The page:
Words by Jasmine Crowhurst, News sub-editor
The statement was a photoshoot that involved 300 people stripped naked – covering themselves only in white body paint – to pose together in the South Israel desert near the Dead Sea.
The art installation was organised by American photographer Spencer Tunick and aims to raise awareness of the Dead Sea’s shrinking sea levels.
The 54-year-old artist has photographed the body of water twice before – each time using nude art installations to portray the sea’s “ecological disaster”. The Dead Sea marks the lowest land-based point on Earth and is often treasured for its mineral-rich water. The salty lake’s water levels are declining by approximately one meter per year, seemingly due to a fight for water resources on account of the region’s arid climate. Over the past four decades, over 6,000 gaping sinkholes have appeared along the Israeli side of the Dead Sea, making areas around the coast too dangerous to visit.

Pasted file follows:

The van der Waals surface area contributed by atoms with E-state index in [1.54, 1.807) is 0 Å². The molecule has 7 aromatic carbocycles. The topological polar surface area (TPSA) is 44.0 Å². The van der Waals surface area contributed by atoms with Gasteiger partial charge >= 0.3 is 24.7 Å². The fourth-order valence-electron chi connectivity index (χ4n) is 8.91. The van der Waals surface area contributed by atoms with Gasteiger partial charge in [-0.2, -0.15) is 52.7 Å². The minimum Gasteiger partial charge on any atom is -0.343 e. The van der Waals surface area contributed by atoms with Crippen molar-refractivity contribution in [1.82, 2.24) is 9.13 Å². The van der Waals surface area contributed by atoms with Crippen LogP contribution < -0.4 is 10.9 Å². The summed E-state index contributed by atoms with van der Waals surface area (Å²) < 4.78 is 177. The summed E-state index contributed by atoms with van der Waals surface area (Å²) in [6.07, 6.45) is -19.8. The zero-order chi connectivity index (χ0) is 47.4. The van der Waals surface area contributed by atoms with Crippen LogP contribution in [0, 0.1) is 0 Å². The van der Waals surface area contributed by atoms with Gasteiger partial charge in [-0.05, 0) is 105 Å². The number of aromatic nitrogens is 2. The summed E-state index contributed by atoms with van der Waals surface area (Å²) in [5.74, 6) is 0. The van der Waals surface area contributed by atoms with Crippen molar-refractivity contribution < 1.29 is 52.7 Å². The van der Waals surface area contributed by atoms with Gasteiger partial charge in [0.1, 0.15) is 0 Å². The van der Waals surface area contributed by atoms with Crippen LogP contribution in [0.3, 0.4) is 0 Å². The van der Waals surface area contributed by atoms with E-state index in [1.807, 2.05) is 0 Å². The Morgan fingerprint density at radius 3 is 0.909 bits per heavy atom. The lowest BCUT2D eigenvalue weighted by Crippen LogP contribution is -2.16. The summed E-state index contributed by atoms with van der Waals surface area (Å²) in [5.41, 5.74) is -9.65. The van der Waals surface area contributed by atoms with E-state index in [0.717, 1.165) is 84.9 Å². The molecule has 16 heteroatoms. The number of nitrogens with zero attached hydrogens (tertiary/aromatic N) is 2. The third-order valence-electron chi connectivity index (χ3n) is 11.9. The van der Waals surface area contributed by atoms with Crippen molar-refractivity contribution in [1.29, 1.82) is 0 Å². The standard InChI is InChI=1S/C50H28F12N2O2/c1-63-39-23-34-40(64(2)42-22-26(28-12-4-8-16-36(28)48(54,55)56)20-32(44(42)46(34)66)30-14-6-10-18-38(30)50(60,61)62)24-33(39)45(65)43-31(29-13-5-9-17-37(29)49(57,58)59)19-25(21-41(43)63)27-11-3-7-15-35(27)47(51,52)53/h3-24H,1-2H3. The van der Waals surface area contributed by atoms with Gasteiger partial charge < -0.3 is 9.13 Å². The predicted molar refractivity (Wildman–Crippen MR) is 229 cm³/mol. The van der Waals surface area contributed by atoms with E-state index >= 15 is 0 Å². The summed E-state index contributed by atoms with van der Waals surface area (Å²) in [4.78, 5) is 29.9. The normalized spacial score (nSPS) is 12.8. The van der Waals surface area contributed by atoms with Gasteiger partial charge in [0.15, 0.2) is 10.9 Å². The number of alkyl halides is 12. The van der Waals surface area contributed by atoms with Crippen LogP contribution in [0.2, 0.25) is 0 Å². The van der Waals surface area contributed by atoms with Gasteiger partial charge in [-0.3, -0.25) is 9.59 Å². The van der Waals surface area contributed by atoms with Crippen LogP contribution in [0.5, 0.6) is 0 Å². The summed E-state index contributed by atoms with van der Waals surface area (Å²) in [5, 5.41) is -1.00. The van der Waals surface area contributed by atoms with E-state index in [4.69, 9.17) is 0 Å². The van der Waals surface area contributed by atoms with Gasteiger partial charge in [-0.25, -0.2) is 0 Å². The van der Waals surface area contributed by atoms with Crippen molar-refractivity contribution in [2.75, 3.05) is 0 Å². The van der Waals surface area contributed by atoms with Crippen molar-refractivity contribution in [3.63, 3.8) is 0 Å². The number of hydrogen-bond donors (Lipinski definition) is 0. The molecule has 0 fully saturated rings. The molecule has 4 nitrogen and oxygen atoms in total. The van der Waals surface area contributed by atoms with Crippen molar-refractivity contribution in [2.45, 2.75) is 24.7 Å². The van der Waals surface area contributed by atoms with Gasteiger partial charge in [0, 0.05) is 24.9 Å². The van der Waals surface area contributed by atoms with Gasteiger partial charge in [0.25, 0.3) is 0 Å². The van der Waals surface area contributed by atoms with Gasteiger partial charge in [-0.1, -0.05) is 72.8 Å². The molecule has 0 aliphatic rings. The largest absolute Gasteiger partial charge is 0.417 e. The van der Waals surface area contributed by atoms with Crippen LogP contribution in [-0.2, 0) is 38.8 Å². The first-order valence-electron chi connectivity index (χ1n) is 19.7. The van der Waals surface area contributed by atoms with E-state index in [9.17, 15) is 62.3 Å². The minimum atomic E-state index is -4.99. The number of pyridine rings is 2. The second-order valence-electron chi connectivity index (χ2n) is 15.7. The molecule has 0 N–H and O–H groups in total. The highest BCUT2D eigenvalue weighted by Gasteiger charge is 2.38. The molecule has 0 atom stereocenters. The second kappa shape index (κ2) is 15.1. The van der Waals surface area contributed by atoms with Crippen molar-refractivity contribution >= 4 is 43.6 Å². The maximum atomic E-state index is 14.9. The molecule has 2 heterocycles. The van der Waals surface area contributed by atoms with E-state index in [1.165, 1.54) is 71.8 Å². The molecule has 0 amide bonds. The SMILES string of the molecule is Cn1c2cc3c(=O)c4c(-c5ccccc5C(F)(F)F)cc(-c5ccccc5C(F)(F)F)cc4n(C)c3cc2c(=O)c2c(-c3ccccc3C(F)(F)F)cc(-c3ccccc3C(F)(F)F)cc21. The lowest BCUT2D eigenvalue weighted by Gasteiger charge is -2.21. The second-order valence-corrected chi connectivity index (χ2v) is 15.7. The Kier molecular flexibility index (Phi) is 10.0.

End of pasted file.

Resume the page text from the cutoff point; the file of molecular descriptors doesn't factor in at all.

“By connecting an environmental issue to the body, [it] shows the vulnerability of the body up against nature — and also, in juxtaposition, the vulnerability of nature that’s caused by the body,” Tunick said, on CNN. “Mankind can affect a massive sea. And I think that showing this juxtaposition of the body – very fragile – against the Dead Sea, which is equally fragile, will bring a new energy to the work and people’s conversations.”
The fight over limited water sources in the area is thought to be the cause of the areas receding water levels. Tunick visited the area 10 years ago, where in order to raise awareness of the same issue, he photographed nude people floating in the sea.
The photoshoot was met with mixed opinions from local politicians. Some encouraged it in the hopes of bringing in more tourists and highlighting the environmental issues in the area. Others called the photoshoot an ‘abomination’ and tried to stop it from happening. Despite mixed opinions, the photoshoot serves its purpose: to showcase one of the world’s landmarks slipping away.